Academic journal article
By Rosenzweig, Brian E.
Duke Journal of Comparative & International Law , Vol. 18, No. 1
"There is no financial system in the world which does not depend to a large extent on the moral standards and disciplines of self-regulation." (1)
The hostile takeover is a powerful tool of corporate governance. (2) A hostile tender offer enables the shareholders of a target corporation to effect a change of control against the will of the incumbent board of directors. (3) The ability of the tender offer to alter the management of a corporation in such a drastic fashion led both the United Kingdom (4) and the United States to institute controls over hostile takeover transactions. Despite clear similarities between their business (5) and legal structures, (6) the United Kingdom and the United States have pursued strikingly different models of corporate takeover regulation. In England, takeovers are regulated by the City Code on Takeovers and Mergers (City Code or Code), which is interpreted and enforced by the Panel on Takeovers and Mergers (Takeover Panel or Panel), a self-regulatory body appointed by bodies representing different segments of the British financial community. (7) In the United States, an overlapping system of state and federal laws and regulations controls bids for corporate control. (8)
This Note illustrates the differences and similarities between England's self-regulatory, standards-based system and America's more formal, rules-based system. Particularly, this Note will focus on the structural and procedural attributes of these systems, the "mode" of regulation, (9) as opposed to the substantive rules that govern takeovers. Part I describes the procedures and structures employed by the Takeover Panel to amend, interpret and enforce the City Code. Part II illustrates the system of overlapping state and federal authority in the United States. Part III contrasts the two systems and examines the prospect of convergence.
I. TAKEOVER REGULATION IN ENGLAND
A. Origins of the City Code on Mergers and Takeovers
In the early postwar era, the City of London (City) (10) was faced with a simple choice about controlling the burgeoning takeover market: (11) either submit to legal regulation by the government or adopt a system of self-regulation. (12) At that time, underutilization of assets and mismanagement made many British firms ripe targets for takeovers. (13) In the absence of specialized legislation, common law courts were left to settle disputes over the defensive measures taken by incumbent boards. (14) Due to concerns over timeliness and uncertainty, however, investors were not satisfied with the dependence on litigation. (15) The City Code (16) was first drafted in 1968 by a working party of City institutions as a solution to the perceived threat from hostile corporate bidders. (17) The Code was comprised of ten General Principles and thirty-five rules. (18) The Takeover Panel, a non-governmental body composed of representatives from British financial, industry and investor trade associations, (19) is responsible for regulating takeovers through the administration of the Code. (20)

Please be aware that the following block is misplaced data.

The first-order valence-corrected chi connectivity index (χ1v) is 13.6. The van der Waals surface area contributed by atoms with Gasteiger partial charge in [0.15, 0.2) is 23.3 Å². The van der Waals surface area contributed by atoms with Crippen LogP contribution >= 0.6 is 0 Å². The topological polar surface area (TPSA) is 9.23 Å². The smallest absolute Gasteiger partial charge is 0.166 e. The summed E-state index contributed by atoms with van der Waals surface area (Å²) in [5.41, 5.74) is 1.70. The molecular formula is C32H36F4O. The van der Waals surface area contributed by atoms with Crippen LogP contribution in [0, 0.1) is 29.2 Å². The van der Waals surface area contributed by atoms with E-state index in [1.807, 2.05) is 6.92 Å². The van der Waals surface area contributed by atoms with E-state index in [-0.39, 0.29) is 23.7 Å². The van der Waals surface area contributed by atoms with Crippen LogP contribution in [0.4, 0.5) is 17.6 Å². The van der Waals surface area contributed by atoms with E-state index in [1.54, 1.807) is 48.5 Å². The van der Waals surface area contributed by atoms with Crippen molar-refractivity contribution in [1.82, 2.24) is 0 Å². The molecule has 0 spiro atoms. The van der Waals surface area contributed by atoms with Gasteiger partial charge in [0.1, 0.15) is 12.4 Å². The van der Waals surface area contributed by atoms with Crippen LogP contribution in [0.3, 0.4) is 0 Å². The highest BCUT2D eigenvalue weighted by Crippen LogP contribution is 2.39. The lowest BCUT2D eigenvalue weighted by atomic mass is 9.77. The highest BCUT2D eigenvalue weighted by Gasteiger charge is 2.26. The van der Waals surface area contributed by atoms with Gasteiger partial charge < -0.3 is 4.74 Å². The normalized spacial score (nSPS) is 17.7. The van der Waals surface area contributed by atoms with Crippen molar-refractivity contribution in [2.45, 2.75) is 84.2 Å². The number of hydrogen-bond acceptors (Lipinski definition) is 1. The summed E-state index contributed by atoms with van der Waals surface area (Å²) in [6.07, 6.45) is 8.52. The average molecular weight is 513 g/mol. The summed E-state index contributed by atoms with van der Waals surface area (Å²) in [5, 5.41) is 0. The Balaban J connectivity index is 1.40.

In its earliest form, the Code lacked statutory authority and the only means of sanction available to the Takeover Panel was the public censure of violators. (21) In order to compel compliance with the Code, the Panel implored the investment banks that advised parties in takeover transactions to honor its rulings by holding the banks responsible for their clients' violations. (22) The threat of losing the professional services and capital of the City investment banks compelled bidders and target boards to follow the Code. (23)
B. The Structure and Activities of the Takeover Panel
The Code sets out the organizational structure of the Takeover Panel and its subcommittees. (24) The makeup of the Panel demonstrates its business-oriented, self-regulatory nature. Members of the Panel are appointed by various bodies such as insurers, investment companies, private and institutional investment management firms, banks, industry, accounting firms, investment banking houses and pension funds. …